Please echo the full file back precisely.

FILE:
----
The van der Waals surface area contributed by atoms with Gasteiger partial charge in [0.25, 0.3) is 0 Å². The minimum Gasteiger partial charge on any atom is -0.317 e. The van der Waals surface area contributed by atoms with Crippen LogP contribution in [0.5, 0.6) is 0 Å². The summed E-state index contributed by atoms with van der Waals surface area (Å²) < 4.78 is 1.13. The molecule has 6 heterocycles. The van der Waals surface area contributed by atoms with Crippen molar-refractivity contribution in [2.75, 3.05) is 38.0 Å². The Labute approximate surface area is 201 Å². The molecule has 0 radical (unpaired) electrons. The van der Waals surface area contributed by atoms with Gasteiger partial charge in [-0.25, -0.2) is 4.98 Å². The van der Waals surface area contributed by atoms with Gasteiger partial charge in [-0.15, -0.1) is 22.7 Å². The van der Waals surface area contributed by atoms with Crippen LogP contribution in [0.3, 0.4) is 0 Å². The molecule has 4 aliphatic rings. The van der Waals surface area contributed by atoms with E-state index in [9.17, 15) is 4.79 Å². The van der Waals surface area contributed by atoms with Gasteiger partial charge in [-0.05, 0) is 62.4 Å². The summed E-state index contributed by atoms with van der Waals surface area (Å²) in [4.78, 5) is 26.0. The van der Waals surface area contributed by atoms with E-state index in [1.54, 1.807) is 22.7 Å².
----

The van der Waals surface area contributed by atoms with Gasteiger partial charge in [0.25, 0.3) is 0 Å². The minimum Gasteiger partial charge on any atom is -0.317 e. The van der Waals surface area contributed by atoms with Crippen LogP contribution in [0.5, 0.6) is 0 Å². The summed E-state index contributed by atoms with van der Waals surface area (Å²) < 4.78 is 1.13. The molecule has 6 heterocycles. The van der Waals surface area contributed by atoms with Crippen molar-refractivity contribution in [2.75, 3.05) is 38.0 Å². The Labute approximate surface area is 201 Å². The molecule has 0 radical (unpaired) electrons. The van der Waals surface area contributed by atoms with Gasteiger partial charge in [-0.25, -0.2) is 4.98 Å². The van der Waals surface area contributed by atoms with Gasteiger partial charge in [-0.15, -0.1) is 22.7 Å². The van der Waals surface area contributed by atoms with Crippen LogP contribution in [0.3, 0.4) is 0 Å². The molecule has 4 aliphatic rings. The van der Waals surface area contributed by atoms with E-state index in [9.17, 15) is 4.79 Å². The van der Waals surface area contributed by atoms with Gasteiger partial charge in [-0.05, 0) is 62.4 Å². The summed E-state index contributed by atoms with van der Waals surface area (Å²) in [4.78, 5) is 26.0. The van der Waals surface area contributed by atoms with E-state index in [1.54, 1.807) is 22.7 Å².